Luz Marquez Benbow of #IamNegrx, an adult survivor of childhood sexual abuse and an advocate for Elder Parole and Fair & Timely Parole, said: “I’m a survivor of childhood sexual abuse. I’m tired of being used as a pawn to continue to dehumanize people, especially other survivors who are behind bars. Many of the people who are behind bars have stories similar to mine and often because of their race, gender expression, or how we deem them in society, they’re never allowed to tell their stories. Because of the work of the People’s Campaign for Parole Justice, over the last year, we’ve been able to bring together well-intentioned survivors and incarcerated people to have real dialogue about ending childhood sexual abuse and ending sexiual violence because we’re not just relying on the bandaid solution of endless incarceration.”
State Senator Alessandra Biaggi (Bronx/Westchester), who co-sponsors both the Elder Parole and Fair and Timely Parole bills, said: “This is an issue that is near and dear to my heart, to fight for survivors of sexual abuse across New York State. I am a childhood sexual abuse survivor. At every level of our government, we need trauma-informed policies. Our laws don’t reflect the realities of peoples’ trauma. We need to make sure that they center survivors and are oriented towards recovery and healing. I am proud to stand with all of you today as a cosponsor of the Elder Parole and Fair & Timely Parole bills. These bills will no doubt lead us in the right direction to end the cycles of trauma that incarcerated New Yorkers experience.”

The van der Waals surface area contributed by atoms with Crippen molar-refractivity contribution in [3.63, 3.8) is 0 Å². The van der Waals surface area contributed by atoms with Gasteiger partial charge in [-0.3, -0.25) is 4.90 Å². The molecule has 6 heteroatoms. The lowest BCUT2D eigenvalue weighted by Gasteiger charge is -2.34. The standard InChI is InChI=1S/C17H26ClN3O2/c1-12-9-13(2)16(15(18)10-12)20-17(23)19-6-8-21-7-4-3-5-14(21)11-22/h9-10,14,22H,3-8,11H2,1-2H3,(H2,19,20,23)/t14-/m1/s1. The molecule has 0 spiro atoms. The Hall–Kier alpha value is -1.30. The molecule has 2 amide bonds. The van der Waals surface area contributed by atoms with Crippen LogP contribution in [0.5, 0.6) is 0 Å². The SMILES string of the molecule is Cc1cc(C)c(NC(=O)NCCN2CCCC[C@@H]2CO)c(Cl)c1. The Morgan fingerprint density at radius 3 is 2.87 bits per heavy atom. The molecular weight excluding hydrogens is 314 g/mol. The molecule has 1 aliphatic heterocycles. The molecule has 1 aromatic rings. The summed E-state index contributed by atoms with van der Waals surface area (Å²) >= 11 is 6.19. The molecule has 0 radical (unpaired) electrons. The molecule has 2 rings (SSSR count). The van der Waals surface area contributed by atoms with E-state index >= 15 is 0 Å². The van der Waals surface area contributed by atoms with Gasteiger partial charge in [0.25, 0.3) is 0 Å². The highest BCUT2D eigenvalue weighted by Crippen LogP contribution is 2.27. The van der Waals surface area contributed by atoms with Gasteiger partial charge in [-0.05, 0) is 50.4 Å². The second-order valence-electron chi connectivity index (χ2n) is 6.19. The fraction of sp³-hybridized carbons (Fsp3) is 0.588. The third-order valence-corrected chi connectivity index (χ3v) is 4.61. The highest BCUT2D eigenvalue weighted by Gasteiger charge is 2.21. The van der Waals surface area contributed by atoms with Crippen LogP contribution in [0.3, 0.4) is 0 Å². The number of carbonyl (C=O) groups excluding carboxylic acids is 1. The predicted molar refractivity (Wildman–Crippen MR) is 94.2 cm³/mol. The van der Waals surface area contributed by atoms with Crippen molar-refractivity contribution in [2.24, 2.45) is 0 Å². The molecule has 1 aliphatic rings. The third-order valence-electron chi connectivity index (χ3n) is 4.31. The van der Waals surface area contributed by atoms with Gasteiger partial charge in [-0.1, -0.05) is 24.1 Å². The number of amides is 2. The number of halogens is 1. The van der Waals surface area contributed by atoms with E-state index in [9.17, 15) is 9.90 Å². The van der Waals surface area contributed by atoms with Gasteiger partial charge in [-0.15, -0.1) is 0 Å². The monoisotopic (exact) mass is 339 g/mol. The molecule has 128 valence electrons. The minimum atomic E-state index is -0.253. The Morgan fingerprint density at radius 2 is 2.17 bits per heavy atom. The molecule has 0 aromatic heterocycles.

Assembly Member Yuh-Line Niou (Manhattan), who co-sponsors both Elder Parole and Fair & Timely Parole and is a victim of childhood sexual assault, said: “Our criminal justice system is really truly something that can be called a nightmare. It often delivers trauma instead of justice. It’s negative effects don’t just harm victims and survivors. That suffering extends to our family members and loved ones. We are creating a network of trauma, not a network of rehabilitation. Those scars impact our community members in ways that are seen and unseen. We need to end that. Our system of mass incarceration doesn’t account for the traumas many incarcerated New Yorkers have faced, especially women.”